It's only taken me ten days to stitch the 1500m contour. Sooner than I expected, I find myself at the edge of the plateau and the way off is steep and treacherous. I'll be adding the final countours even faster I think; a downhill race if all goes well; or a bum-shredding slide if things get twitchy.
My poor health of the past week has helped the acceleration by excusing me from almost every activity except work and Antarctica. My normally passionate relationship with food has been betrayed, so that I have a more visceral response than usual to reading about starving Heroic Age explorers.* As Shackleton, Wild, et al march to the 89th parallel on half rations (1909), I am drifting through my days on mint tea and honey and not much more. They were glad for a sparse meal of old horse-blood gravy after months of half rations. I may be fantasizing about chocolate gateau but I nervously approach even miso soup.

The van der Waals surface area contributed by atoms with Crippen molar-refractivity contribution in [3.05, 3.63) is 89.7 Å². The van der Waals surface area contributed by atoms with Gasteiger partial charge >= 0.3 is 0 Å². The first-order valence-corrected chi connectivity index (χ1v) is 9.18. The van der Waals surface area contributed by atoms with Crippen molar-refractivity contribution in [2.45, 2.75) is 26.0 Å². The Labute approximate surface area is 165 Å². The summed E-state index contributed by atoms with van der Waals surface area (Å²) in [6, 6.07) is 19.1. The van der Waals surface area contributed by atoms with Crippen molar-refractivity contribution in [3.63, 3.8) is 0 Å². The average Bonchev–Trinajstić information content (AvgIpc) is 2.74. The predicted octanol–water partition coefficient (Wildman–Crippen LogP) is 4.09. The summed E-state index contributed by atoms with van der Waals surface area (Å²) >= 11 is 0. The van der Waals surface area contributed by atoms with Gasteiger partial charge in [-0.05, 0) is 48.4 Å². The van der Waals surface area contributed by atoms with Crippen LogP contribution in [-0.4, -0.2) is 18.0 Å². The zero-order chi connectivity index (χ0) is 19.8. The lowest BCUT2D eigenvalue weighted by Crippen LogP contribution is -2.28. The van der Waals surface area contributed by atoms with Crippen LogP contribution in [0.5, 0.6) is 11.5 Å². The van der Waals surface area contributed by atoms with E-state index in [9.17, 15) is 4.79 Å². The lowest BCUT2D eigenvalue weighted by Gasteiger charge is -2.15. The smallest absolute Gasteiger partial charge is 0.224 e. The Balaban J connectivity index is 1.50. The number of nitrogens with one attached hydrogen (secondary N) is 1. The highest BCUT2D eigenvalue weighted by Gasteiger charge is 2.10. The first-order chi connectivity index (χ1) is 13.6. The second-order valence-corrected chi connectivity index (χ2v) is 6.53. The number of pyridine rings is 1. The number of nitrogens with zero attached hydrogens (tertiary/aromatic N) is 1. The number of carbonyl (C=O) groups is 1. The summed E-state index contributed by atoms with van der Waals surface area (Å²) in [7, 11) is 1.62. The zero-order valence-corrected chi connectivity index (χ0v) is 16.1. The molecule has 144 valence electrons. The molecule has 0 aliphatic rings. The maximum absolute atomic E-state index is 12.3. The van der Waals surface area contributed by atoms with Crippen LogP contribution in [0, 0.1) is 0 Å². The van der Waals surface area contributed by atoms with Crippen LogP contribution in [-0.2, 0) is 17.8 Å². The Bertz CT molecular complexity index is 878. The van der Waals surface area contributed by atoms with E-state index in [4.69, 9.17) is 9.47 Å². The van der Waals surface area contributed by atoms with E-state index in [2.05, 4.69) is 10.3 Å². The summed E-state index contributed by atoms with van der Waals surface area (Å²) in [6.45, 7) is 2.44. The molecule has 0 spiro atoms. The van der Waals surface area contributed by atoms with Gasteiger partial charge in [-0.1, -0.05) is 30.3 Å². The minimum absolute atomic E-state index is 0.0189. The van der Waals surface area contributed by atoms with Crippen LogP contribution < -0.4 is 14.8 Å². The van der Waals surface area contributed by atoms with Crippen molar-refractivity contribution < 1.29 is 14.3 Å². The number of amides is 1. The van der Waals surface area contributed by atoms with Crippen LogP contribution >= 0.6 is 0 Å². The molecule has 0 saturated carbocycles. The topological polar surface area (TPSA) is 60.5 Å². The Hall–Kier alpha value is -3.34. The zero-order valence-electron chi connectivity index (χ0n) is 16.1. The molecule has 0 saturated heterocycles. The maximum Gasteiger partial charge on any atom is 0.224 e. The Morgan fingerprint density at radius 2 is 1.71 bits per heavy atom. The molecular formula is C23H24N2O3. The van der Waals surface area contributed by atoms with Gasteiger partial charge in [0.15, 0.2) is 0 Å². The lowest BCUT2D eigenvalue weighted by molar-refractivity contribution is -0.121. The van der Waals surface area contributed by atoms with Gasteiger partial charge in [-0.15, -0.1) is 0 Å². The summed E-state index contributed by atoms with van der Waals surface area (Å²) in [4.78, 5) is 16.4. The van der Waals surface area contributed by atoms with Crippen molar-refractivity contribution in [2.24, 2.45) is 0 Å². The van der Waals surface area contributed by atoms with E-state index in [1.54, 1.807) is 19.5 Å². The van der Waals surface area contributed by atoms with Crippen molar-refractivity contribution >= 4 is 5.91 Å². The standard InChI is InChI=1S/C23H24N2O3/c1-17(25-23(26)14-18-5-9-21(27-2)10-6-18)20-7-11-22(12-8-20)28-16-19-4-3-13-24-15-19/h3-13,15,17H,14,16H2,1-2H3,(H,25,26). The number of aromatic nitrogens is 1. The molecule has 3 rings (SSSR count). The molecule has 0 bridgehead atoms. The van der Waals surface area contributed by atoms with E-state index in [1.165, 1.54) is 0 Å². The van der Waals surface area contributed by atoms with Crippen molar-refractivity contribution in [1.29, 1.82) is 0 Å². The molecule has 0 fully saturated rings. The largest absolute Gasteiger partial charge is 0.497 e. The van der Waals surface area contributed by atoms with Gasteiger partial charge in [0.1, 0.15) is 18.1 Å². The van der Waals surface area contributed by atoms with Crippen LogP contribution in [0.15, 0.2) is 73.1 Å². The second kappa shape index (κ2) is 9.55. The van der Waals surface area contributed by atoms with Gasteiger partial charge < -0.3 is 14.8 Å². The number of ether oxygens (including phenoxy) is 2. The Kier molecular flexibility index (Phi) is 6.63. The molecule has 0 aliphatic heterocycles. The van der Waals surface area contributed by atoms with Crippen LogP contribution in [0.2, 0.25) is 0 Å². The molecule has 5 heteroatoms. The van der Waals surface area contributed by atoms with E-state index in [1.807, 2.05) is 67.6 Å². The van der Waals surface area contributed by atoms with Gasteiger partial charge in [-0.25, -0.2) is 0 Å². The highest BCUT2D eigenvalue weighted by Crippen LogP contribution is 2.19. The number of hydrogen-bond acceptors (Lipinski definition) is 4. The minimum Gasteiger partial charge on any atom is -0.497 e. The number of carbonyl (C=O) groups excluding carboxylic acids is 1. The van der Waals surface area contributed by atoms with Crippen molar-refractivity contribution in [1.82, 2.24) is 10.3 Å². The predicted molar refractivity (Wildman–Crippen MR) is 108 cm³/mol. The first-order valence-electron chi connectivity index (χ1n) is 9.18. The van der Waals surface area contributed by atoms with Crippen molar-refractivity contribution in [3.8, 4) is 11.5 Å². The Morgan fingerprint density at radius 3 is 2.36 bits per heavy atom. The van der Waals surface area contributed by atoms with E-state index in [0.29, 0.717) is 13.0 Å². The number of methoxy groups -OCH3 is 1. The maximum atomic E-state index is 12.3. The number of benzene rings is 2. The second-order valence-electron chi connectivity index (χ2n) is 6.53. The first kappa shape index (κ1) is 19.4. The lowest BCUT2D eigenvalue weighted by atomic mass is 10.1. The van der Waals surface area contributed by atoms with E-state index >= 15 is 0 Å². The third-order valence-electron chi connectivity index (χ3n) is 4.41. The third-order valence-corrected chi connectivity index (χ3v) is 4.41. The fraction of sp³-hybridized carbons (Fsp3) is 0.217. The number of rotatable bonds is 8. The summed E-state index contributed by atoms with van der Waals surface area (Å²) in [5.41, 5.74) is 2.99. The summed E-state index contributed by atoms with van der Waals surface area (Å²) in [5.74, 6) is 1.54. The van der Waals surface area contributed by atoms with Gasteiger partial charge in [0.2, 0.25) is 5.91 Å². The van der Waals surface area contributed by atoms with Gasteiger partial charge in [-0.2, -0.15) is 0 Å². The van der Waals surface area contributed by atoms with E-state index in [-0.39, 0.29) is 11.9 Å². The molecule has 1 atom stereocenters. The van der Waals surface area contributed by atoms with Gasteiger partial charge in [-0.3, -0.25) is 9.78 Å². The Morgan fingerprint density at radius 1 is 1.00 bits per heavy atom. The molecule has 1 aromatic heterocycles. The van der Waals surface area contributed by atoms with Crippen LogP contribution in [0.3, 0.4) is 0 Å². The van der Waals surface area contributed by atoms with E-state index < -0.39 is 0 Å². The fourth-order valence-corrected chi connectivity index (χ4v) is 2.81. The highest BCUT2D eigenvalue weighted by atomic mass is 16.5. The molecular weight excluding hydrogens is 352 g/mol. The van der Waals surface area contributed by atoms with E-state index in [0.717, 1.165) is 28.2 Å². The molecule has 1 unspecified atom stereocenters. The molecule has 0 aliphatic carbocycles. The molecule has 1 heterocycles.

I'd miss food more if I was so sick I couldn't stitch, but fortunately embroidery is one of the few activities that doesn't make me feel worse. As it is, less time spent shopping, cooking and eating means more time for stitching. Hurrah!
But looking down the steep, slick, icy slope towards my destination, I have mixed feelings.
I don't want to finish my Antarctica, because then it will be over. I'm in love and never want this stitching to end.
I do want to finish my Antarctica because I am looking forward to getting to work on other (related) projects.
I don't want to finish my Antarctica because when I'm done stitching, I'll have to deal with hanging, photographing, packing, storing, shipping, pricing, naming and showing a really big, unconvential, artwork that from a distance will look like a pale blob.
I do want to finish my Antarctica because will be a big, bold, meaningful piece and I want it to have an impact on the people who see it.
I don't want to finish my Antarctica because I always love my own art most while I am making it, and least as soon as I have finished it. My love affair will be over and I fear for a broken heart.
*Currently engrossed in a somewhat irritating account of Shackleton's 1907-09 British Antarctic Expedition.